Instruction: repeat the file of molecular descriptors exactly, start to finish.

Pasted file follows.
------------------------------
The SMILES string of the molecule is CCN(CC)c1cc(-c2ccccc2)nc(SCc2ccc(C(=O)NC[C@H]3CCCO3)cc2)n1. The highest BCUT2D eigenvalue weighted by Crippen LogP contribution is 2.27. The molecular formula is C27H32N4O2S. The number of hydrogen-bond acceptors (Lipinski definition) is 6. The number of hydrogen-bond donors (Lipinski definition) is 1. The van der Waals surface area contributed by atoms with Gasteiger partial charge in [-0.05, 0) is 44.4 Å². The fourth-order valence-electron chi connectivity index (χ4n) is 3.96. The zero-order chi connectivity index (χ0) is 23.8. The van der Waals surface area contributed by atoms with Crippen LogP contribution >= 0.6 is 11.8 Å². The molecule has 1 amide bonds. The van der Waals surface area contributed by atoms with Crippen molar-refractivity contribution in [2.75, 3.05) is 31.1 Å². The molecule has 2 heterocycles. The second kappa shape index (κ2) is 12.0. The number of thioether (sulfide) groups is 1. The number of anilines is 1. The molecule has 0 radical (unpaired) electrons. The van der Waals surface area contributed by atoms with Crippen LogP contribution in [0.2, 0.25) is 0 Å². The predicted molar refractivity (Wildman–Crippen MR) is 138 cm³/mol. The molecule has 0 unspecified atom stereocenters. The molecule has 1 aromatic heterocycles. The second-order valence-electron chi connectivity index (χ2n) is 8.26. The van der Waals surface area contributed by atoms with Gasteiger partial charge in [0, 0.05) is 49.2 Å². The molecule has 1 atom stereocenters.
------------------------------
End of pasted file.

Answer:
The SMILES string of the molecule is CCN(CC)c1cc(-c2ccccc2)nc(SCc2ccc(C(=O)NC[C@H]3CCCO3)cc2)n1. The highest BCUT2D eigenvalue weighted by Crippen LogP contribution is 2.27. The molecular formula is C27H32N4O2S. The number of hydrogen-bond acceptors (Lipinski definition) is 6. The number of hydrogen-bond donors (Lipinski definition) is 1. The van der Waals surface area contributed by atoms with Gasteiger partial charge in [-0.05, 0) is 44.4 Å². The fourth-order valence-electron chi connectivity index (χ4n) is 3.96. The zero-order chi connectivity index (χ0) is 23.8. The van der Waals surface area contributed by atoms with Crippen LogP contribution >= 0.6 is 11.8 Å². The molecule has 1 amide bonds. The van der Waals surface area contributed by atoms with Crippen molar-refractivity contribution in [2.75, 3.05) is 31.1 Å². The molecule has 2 heterocycles. The second kappa shape index (κ2) is 12.0. The number of thioether (sulfide) groups is 1. The number of anilines is 1. The molecule has 0 radical (unpaired) electrons. The van der Waals surface area contributed by atoms with Crippen LogP contribution in [0.2, 0.25) is 0 Å². The predicted molar refractivity (Wildman–Crippen MR) is 138 cm³/mol. The molecule has 0 unspecified atom stereocenters. The molecule has 1 aromatic heterocycles. The second-order valence-electron chi connectivity index (χ2n) is 8.26. The van der Waals surface area contributed by atoms with Gasteiger partial charge in [0, 0.05) is 49.2 Å². The molecule has 1 atom stereocenters.